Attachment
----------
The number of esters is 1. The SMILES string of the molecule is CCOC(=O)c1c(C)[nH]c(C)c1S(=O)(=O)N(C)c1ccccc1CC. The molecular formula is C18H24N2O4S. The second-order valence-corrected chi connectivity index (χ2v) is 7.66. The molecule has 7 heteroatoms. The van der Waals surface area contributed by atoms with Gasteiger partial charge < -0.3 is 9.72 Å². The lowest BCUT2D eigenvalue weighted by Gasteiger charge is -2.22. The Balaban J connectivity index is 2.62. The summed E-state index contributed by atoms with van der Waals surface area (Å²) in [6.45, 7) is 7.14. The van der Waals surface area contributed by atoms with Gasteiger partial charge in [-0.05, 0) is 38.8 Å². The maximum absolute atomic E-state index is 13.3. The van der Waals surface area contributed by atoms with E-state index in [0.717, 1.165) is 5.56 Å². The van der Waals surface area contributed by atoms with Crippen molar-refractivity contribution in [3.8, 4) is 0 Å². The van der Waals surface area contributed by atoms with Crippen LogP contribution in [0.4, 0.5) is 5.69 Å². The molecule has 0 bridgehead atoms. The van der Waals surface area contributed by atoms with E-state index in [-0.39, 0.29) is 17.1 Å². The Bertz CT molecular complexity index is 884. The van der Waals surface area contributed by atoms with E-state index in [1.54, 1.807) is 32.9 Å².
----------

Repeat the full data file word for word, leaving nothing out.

The number of esters is 1. The SMILES string of the molecule is CCOC(=O)c1c(C)[nH]c(C)c1S(=O)(=O)N(C)c1ccccc1CC. The molecular formula is C18H24N2O4S. The second-order valence-corrected chi connectivity index (χ2v) is 7.66. The molecule has 7 heteroatoms. The van der Waals surface area contributed by atoms with Gasteiger partial charge < -0.3 is 9.72 Å². The lowest BCUT2D eigenvalue weighted by Gasteiger charge is -2.22. The Balaban J connectivity index is 2.62. The summed E-state index contributed by atoms with van der Waals surface area (Å²) in [6.45, 7) is 7.14. The van der Waals surface area contributed by atoms with Gasteiger partial charge in [-0.05, 0) is 38.8 Å². The maximum absolute atomic E-state index is 13.3. The van der Waals surface area contributed by atoms with E-state index in [0.717, 1.165) is 5.56 Å². The van der Waals surface area contributed by atoms with Crippen molar-refractivity contribution in [3.8, 4) is 0 Å². The van der Waals surface area contributed by atoms with Crippen LogP contribution in [0.4, 0.5) is 5.69 Å². The molecule has 0 bridgehead atoms. The van der Waals surface area contributed by atoms with E-state index in [-0.39, 0.29) is 17.1 Å². The Bertz CT molecular complexity index is 884. The van der Waals surface area contributed by atoms with E-state index in [1.54, 1.807) is 32.9 Å².